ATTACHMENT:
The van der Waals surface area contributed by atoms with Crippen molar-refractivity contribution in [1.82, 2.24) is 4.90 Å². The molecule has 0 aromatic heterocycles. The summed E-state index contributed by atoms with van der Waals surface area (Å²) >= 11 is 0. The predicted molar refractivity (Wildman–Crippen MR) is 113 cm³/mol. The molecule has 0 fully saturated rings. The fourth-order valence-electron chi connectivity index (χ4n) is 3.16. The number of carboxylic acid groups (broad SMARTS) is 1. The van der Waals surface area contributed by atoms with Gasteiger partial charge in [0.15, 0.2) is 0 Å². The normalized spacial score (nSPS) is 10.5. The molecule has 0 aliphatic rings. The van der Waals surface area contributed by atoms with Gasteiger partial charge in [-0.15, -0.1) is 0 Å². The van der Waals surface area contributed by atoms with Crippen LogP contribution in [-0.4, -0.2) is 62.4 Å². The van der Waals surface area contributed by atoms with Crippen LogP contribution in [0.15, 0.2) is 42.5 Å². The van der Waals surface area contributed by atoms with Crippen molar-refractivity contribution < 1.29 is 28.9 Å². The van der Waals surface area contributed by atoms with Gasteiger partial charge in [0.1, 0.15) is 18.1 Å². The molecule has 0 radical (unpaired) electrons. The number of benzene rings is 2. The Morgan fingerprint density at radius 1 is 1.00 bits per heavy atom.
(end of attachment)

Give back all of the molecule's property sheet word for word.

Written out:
The van der Waals surface area contributed by atoms with Crippen molar-refractivity contribution in [1.82, 2.24) is 4.90 Å². The molecule has 0 aromatic heterocycles. The summed E-state index contributed by atoms with van der Waals surface area (Å²) >= 11 is 0. The predicted molar refractivity (Wildman–Crippen MR) is 113 cm³/mol. The molecule has 0 fully saturated rings. The fourth-order valence-electron chi connectivity index (χ4n) is 3.16. The number of carboxylic acid groups (broad SMARTS) is 1. The van der Waals surface area contributed by atoms with Gasteiger partial charge in [0.15, 0.2) is 0 Å². The normalized spacial score (nSPS) is 10.5. The molecule has 0 aliphatic rings. The van der Waals surface area contributed by atoms with Gasteiger partial charge in [-0.15, -0.1) is 0 Å². The van der Waals surface area contributed by atoms with Crippen LogP contribution in [-0.4, -0.2) is 62.4 Å². The van der Waals surface area contributed by atoms with Crippen LogP contribution in [0.15, 0.2) is 42.5 Å². The van der Waals surface area contributed by atoms with Crippen molar-refractivity contribution < 1.29 is 28.9 Å². The van der Waals surface area contributed by atoms with Gasteiger partial charge in [0.1, 0.15) is 18.1 Å². The molecule has 0 radical (unpaired) electrons. The number of benzene rings is 2. The Morgan fingerprint density at radius 1 is 1.00 bits per heavy atom.